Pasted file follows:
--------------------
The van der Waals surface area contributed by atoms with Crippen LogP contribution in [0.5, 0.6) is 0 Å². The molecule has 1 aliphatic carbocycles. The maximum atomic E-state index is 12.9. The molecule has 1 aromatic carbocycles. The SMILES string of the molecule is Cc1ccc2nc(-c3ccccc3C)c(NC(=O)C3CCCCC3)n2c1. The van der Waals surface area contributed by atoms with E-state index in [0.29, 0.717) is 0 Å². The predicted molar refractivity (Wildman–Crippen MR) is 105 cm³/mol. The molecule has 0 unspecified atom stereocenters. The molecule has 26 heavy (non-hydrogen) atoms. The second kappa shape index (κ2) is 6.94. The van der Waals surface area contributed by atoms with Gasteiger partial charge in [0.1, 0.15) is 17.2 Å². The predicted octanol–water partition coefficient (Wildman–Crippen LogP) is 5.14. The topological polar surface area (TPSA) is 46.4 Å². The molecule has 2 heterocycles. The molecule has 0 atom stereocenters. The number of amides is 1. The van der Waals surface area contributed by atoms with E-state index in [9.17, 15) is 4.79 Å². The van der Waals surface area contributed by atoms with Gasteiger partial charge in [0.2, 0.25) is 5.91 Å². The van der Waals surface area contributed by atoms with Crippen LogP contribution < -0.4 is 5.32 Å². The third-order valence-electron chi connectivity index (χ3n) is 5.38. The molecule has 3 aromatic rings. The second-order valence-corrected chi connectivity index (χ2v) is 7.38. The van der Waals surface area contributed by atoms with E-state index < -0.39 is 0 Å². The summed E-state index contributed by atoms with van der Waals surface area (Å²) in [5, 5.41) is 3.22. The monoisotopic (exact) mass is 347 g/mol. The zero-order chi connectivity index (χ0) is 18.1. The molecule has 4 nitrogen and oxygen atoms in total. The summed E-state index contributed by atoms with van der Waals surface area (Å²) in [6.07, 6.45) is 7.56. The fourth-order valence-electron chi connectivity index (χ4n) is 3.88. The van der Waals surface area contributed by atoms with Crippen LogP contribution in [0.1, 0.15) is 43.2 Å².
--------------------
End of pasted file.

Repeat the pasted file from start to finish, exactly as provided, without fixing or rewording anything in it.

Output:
The van der Waals surface area contributed by atoms with Crippen LogP contribution in [0.5, 0.6) is 0 Å². The molecule has 1 aliphatic carbocycles. The maximum atomic E-state index is 12.9. The molecule has 1 aromatic carbocycles. The SMILES string of the molecule is Cc1ccc2nc(-c3ccccc3C)c(NC(=O)C3CCCCC3)n2c1. The van der Waals surface area contributed by atoms with E-state index in [0.29, 0.717) is 0 Å². The predicted molar refractivity (Wildman–Crippen MR) is 105 cm³/mol. The molecule has 0 unspecified atom stereocenters. The molecule has 26 heavy (non-hydrogen) atoms. The second kappa shape index (κ2) is 6.94. The van der Waals surface area contributed by atoms with Gasteiger partial charge in [0.1, 0.15) is 17.2 Å². The predicted octanol–water partition coefficient (Wildman–Crippen LogP) is 5.14. The topological polar surface area (TPSA) is 46.4 Å². The molecule has 2 heterocycles. The molecule has 0 atom stereocenters. The number of amides is 1. The van der Waals surface area contributed by atoms with E-state index in [9.17, 15) is 4.79 Å². The van der Waals surface area contributed by atoms with Gasteiger partial charge in [0.2, 0.25) is 5.91 Å². The van der Waals surface area contributed by atoms with Crippen LogP contribution < -0.4 is 5.32 Å². The third-order valence-electron chi connectivity index (χ3n) is 5.38. The molecule has 3 aromatic rings. The second-order valence-corrected chi connectivity index (χ2v) is 7.38. The van der Waals surface area contributed by atoms with E-state index < -0.39 is 0 Å². The summed E-state index contributed by atoms with van der Waals surface area (Å²) in [5, 5.41) is 3.22. The monoisotopic (exact) mass is 347 g/mol. The zero-order chi connectivity index (χ0) is 18.1. The molecule has 4 nitrogen and oxygen atoms in total. The summed E-state index contributed by atoms with van der Waals surface area (Å²) in [6.07, 6.45) is 7.56. The fourth-order valence-electron chi connectivity index (χ4n) is 3.88. The van der Waals surface area contributed by atoms with Crippen LogP contribution in [0.1, 0.15) is 43.2 Å².